"When we look at outcomes in knee replacement, having the knee aligned well means better long term results," Morrison explained. "With traditional instrumentation, the bell-shaped curve is wider and we see more patients outside of acceptable alignment. With navigation you narrow the curve so you're more precise, and you limit the possibility that you're out of alignment."
ExactechGPS provides surgeons with a comprehensive view of the knee joint and bone structure, which allows the surgeon to make adjustments to ensure accurate and precise placement of the implant. Morrison said prior attempts at computer navigated knee replacement put the computer out of the operative field, making it difficult to "change routes" once the surgery has started. "The bonus appeal is that it's in the operative field, sterile, and under the surgeon's control, " he said. "You can change plans in real time if you encounter something you don't expect."
VUMC's Quality Outcomes Database
Clint Devin, MD
In 2011, Vanderbilt University Medical Center was chosen to manage the collection and analysis of neurological data for the Quality Outcomes Database (QOD). Today, VUMC researchers work with more than 100 sites nationwide to interpret data from more than 60,000 neurosurgical patients.
"Our overall goals are to track safety and quality of care following spinal surgery," said VUMC's Clint Devin, MD, co-vice director for the national database. "We're also trying to see which centers are performing the best at various procedures. Once we see which surgeons are performing well, we can create best practice approaches and understand what they're doing to achieve better outcomes."
Site coordinators at each QOD location track safety measures and patient outcomes and participate in continuous audits. To that end, Devin and his team have created predictive calculators to help gauge five important points following surgery:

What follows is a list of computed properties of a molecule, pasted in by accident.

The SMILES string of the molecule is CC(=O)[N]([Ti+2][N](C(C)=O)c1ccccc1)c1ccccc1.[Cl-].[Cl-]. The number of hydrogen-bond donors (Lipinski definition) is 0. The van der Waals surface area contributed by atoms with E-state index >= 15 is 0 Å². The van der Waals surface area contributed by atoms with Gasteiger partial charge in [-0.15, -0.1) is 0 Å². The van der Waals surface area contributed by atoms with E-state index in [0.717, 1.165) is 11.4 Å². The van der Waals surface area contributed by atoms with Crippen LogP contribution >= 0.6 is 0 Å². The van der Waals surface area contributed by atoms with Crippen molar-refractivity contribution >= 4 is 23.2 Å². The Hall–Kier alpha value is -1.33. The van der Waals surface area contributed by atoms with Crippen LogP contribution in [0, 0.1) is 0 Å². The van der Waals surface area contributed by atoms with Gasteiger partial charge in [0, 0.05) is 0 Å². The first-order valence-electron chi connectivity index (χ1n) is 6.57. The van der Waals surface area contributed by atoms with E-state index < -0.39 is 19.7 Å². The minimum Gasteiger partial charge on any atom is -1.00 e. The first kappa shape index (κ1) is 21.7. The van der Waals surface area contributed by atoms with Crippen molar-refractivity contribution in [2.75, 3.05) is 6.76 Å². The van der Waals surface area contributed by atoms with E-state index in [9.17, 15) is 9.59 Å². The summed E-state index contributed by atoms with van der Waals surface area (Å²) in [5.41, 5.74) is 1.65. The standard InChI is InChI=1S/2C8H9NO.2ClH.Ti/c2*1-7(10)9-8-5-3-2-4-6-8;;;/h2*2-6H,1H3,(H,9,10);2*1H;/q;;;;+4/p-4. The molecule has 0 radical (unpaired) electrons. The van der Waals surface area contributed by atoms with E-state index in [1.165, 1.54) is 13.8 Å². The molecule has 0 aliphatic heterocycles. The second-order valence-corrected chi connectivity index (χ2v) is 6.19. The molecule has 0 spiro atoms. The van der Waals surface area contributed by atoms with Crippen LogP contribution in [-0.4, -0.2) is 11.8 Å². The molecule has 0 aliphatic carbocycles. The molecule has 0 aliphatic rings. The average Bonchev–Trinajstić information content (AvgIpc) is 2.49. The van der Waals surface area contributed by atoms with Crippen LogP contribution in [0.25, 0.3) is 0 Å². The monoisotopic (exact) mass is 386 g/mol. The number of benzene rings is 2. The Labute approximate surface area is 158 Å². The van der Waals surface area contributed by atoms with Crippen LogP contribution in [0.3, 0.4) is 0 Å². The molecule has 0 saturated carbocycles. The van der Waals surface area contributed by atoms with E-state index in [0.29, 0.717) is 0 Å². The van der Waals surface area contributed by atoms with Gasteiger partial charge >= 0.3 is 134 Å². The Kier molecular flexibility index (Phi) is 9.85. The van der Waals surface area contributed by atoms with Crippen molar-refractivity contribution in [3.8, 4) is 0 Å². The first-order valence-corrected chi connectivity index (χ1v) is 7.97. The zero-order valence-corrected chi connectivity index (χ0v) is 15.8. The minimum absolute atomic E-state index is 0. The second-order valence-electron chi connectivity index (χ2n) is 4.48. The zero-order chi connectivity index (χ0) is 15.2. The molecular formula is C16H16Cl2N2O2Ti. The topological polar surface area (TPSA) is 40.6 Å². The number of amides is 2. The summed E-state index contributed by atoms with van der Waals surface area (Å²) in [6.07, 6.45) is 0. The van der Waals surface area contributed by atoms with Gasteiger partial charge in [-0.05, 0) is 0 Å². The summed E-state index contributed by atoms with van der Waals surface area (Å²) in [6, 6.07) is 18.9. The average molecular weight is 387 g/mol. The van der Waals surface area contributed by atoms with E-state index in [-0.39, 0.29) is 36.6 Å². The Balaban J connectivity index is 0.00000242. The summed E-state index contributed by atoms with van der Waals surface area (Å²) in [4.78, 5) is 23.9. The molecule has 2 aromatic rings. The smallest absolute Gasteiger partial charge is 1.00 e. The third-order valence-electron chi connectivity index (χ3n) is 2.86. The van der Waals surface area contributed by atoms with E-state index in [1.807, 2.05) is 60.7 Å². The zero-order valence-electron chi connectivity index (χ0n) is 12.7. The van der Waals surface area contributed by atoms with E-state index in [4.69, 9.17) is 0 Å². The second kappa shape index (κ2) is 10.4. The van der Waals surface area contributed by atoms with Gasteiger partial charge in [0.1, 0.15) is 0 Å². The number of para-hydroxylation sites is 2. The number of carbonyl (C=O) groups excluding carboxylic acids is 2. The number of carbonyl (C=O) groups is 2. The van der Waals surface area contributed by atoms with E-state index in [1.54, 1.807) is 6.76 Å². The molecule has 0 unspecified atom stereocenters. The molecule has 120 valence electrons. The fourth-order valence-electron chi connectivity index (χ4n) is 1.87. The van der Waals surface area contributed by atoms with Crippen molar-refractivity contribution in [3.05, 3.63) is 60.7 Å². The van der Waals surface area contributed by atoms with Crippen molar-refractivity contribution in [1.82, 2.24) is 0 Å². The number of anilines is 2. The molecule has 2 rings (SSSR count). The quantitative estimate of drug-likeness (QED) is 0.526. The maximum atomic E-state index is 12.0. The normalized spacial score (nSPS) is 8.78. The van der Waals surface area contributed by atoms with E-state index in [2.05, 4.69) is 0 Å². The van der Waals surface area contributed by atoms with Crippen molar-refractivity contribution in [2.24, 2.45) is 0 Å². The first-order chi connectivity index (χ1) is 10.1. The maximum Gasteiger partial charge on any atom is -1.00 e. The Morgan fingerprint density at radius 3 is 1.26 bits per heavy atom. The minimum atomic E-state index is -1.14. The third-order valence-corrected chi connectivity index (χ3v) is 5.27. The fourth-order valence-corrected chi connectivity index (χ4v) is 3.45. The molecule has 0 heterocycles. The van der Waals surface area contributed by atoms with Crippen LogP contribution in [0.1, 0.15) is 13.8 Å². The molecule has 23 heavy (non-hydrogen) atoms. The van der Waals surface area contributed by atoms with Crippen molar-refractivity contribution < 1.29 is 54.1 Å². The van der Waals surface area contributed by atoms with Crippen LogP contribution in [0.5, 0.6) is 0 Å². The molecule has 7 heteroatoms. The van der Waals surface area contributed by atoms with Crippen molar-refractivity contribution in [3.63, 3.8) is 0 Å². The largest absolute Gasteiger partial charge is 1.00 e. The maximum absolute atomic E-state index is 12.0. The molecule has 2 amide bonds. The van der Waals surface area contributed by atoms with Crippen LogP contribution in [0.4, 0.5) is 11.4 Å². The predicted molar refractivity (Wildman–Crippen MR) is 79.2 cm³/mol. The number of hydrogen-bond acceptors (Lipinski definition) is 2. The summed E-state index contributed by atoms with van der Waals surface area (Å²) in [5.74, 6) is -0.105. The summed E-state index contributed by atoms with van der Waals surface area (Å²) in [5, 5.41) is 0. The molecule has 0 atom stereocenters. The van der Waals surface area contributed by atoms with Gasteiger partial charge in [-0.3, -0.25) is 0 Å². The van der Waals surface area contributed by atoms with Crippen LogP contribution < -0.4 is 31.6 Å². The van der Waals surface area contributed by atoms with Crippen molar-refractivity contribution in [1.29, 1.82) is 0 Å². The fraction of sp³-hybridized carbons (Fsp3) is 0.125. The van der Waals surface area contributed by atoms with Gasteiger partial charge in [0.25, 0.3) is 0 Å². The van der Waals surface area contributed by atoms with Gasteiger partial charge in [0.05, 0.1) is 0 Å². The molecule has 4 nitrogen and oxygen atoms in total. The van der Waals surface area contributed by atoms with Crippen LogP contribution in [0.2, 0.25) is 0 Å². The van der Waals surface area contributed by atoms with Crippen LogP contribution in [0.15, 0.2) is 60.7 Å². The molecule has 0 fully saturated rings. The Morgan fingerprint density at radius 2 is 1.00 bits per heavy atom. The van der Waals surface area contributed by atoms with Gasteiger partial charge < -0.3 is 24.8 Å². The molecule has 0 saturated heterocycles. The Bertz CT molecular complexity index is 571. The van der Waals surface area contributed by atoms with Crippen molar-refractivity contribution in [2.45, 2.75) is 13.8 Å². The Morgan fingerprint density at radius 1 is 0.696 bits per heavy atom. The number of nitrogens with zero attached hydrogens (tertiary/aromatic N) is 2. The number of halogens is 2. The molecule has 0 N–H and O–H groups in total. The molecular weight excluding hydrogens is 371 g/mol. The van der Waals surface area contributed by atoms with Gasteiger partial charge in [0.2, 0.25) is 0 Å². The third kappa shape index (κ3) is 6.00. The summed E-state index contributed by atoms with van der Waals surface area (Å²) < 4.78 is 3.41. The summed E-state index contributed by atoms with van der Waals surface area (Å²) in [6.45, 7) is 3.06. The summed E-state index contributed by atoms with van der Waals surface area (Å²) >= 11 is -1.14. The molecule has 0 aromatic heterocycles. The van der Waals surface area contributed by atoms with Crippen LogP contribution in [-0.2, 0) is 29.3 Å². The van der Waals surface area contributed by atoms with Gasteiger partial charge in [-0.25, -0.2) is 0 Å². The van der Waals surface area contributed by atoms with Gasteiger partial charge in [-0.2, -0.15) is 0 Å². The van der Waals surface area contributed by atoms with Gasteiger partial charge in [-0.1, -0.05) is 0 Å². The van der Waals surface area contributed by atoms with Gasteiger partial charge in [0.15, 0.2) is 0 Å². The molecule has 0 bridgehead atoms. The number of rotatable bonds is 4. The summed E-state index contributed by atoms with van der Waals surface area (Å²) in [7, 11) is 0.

- the ability to return to work,
- improvement in leg, beck, neck or arm pain,
- likelihood of achieving satisfaction,
- likelihood of discharge to a rehab facility, and
- likelihood of re-hospitalization.
While 85 percent of surgery patients are pleased with outcomes, the team is examining data for insight into the 15 percent who aren't. Researchers found opioid use prior to surgery is a key factor in a patient's inability to tolerate post-surgical pain and have since discovered a cutoff of opioid use for elective surgeries. Patients with untreated psychological conditions like depression and anxiety also tend to fare worst afterward.
"Some factors can't be changed ... but some can," Devin said. "We want to find modifiable variables and start to implement them into practice to see how it improves outcomes."
In an effort to lower readmission rates, VUMC also has partnered with the Institute of Healthcare Improvement in Massachusetts to classify patients into high and low risk categories. Devin said chronic pain typically sends patients back within 10 days of surgery, while those with medical complications typically return within 14 days.
As a result, VUMC has instituted readmission initiatives and created optimization protocols for elective surgeries. Those standards have helped to lower VUMC's readmission rate to 5 percent - half of the national average. Doctors also are using VUMC's risk calculators to have personalized discussions with their patients.
"Because of each patient's unique characteristics, some may not do so well after an elective surgery," Devin said. "It allows doctors to have a personalized risk/benefit discussion of a recommended spine surgery."